Oil slumps, gold bulls bet on Fed

Has oil rally run out of gas?

Crude prices got hit with a trifecta of bad news: The dollar continues to rally as many currency traders unwind their bearish bets, WTI crude’s nearest timespread snapped into a bearish contango structure, and as some states show a rise in COVID cases.

It looks like the bullish crude moves that stemmed from the Texas deep freeze and the reopening of the economy are now fully priced in.  Oil prices have been extremely bullish since November and now it seems that we could finally be entering a consolidation period.  Despite record growth for US money supply and firm commitment of no tightening from the Fed, the dollar refuses to break due to a better outlook when compared with the rest of the world, especially Europe.  A stronger dollar should start to weigh on commodities and that should prevent oil prices from rallying too much.

A bearish contango structure for WTI is not surprising many given the strong build over the past couple of weeks.  The crude demand outlook still remains the key for higher prices and if short-term risks continue to grow due to virus variants, oil prices could be in for modest 10% pullback.

Covid cases are rising in New Jersey and Michigan and if that trend spreads across the nation, that could really derail some of the accelerated reopening measures.  Vaccinations are still going well, but short-term risks remain elevated.

Gold

The gold market is clearly expecting the Fed to reaffirm their dovish commitment.  Treasury yields remain elevated and expectations are high that the Fed’s hand will be forced sometime soon.  The Fed is saving the bazooka of Operation Twist or yield curve control (YCC) for a massive move higher with Treasury yields.  In the meantime, the Fed could shift a portion of its asset purchases from mortgage-backed securities to Treasuries.

Gold prices need the Fed to deliver something on Wednesday, otherwise it could get ugly very fast.  Gold could attempt a run towards USD1750 leading up to Wednesday’s FOMC policy decision.

This article is for general information purposes only. It is not investment advice or a solution to buy or sell securities. Opinions are the authors; not necessarily that of OANDA Corporation or any of its affiliates, subsidiaries, officers or directors. Leveraged trading is high risk and not suitable for all. You could lose all of your deposited funds.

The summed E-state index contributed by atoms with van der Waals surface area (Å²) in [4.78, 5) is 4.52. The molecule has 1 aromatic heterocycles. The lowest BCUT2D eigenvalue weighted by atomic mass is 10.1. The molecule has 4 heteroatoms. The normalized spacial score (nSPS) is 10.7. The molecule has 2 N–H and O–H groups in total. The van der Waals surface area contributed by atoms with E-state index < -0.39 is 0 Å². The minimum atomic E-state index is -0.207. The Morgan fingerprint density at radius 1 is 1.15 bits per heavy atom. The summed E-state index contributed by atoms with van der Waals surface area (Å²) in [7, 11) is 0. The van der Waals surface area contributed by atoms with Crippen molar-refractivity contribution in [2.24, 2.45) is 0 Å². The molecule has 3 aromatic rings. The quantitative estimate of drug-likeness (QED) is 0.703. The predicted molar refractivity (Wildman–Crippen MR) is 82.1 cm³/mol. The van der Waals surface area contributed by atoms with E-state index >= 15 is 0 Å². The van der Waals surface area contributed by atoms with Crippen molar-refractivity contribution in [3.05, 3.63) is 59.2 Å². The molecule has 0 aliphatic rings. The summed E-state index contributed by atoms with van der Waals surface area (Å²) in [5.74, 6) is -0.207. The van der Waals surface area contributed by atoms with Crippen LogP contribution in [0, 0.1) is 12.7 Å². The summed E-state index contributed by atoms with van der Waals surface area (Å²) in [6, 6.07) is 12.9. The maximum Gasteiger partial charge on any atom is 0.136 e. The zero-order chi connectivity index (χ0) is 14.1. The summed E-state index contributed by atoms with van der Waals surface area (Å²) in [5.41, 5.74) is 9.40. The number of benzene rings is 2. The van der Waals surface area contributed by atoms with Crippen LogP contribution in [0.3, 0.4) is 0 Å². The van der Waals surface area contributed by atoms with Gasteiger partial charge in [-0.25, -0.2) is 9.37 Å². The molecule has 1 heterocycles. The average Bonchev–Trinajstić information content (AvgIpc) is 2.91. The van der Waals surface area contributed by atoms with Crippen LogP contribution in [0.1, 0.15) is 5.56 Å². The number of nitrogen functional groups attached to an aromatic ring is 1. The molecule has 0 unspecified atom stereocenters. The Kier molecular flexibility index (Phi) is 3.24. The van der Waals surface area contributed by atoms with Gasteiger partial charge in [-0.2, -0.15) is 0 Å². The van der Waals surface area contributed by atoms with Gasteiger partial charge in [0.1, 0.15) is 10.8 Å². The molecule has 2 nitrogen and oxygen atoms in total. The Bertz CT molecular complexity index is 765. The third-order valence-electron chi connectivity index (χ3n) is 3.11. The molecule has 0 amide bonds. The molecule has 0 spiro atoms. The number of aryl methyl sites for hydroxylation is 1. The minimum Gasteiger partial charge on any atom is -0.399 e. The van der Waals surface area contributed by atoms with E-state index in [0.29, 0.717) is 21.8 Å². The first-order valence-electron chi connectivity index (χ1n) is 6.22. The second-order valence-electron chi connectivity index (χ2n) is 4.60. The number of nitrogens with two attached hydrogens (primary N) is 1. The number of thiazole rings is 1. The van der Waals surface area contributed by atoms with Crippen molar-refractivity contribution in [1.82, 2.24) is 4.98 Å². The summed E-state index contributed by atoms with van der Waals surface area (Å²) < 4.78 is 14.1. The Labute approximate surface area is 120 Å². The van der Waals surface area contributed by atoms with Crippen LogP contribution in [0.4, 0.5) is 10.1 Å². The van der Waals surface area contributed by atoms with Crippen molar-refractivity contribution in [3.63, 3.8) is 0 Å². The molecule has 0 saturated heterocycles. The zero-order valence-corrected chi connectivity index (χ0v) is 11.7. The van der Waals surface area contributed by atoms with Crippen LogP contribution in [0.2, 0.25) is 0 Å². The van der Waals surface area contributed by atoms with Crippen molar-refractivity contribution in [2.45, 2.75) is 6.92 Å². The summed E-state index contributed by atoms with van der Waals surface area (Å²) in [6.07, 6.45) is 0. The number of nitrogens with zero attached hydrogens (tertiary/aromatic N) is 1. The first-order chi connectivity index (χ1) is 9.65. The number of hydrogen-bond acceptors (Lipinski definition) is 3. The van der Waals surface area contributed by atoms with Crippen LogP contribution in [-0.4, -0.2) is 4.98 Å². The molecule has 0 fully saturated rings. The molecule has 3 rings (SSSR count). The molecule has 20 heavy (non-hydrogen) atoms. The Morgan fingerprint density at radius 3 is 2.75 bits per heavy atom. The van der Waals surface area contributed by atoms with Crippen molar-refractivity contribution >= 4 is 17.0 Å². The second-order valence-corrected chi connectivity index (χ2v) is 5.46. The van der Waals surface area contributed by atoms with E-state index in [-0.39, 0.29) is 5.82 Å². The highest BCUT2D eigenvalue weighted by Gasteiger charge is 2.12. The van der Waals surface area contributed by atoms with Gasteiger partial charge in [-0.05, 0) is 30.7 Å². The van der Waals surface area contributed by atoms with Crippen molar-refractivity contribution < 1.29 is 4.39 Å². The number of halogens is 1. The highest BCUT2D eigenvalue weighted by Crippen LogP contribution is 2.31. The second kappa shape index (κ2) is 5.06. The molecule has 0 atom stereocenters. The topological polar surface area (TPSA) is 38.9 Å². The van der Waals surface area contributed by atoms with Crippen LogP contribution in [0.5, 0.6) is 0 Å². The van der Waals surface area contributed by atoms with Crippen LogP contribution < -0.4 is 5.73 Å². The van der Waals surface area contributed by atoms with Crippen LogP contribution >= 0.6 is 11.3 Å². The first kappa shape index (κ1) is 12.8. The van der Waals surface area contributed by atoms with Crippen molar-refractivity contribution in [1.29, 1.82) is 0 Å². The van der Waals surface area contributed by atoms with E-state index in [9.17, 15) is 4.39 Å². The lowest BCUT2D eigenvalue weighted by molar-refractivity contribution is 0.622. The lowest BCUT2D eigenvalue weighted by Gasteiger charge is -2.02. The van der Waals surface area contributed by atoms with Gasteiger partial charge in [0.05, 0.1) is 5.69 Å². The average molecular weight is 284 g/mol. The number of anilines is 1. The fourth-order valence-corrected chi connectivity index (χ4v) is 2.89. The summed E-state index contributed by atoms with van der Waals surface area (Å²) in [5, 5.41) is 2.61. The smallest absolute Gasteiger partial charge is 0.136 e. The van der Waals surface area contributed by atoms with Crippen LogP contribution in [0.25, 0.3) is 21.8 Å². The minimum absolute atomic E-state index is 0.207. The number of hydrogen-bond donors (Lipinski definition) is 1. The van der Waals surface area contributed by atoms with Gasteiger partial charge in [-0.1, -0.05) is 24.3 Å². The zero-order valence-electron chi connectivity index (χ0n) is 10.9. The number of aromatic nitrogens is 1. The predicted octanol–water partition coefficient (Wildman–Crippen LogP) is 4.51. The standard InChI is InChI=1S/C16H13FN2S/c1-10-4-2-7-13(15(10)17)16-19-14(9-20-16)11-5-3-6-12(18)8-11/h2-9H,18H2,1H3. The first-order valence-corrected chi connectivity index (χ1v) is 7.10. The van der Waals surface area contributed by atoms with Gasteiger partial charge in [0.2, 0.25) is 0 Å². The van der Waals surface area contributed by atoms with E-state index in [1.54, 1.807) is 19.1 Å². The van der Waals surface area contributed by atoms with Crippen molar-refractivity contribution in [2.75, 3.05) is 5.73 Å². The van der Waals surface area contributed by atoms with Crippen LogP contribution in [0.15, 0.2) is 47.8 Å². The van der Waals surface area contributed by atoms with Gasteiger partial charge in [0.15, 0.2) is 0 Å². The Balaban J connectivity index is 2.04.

Ed Moya

Ed Moya

Senior Market Analyst, The Americas at OANDA
With more than 20 years’ trading experience, Ed Moya is a senior market analyst with OANDA, producing up-to-the-minute intermarket analysis, coverage of geopolitical events, central bank policies and market reaction to corporate news. His particular expertise lies across a wide range of asset classes including FX, commodities, fixed income, stocks and cryptocurrencies. Over the course of his career, Ed has worked with some of the leading forex brokerages, research teams and news departments on Wall Street including Global Forex Trading, FX Solutions and Trading Advantage. Most recently he worked with TradeTheNews.com, where he provided market analysis on economic data and corporate news. Based in New York, Ed is a regular guest on several major financial television networks including CNBC, Bloomberg TV, Yahoo! Finance Live, Fox Business and Sky TV. His views are trusted by the world’s most renowned global newswires including Reuters, Bloomberg and the Associated Press, and he is regularly quoted in leading publications such as MSN, MarketWatch, Forbes, Breitbart, The New York Times and The Wall Street Journal. Ed holds a BA in Economics from Rutgers University.
Ed Moya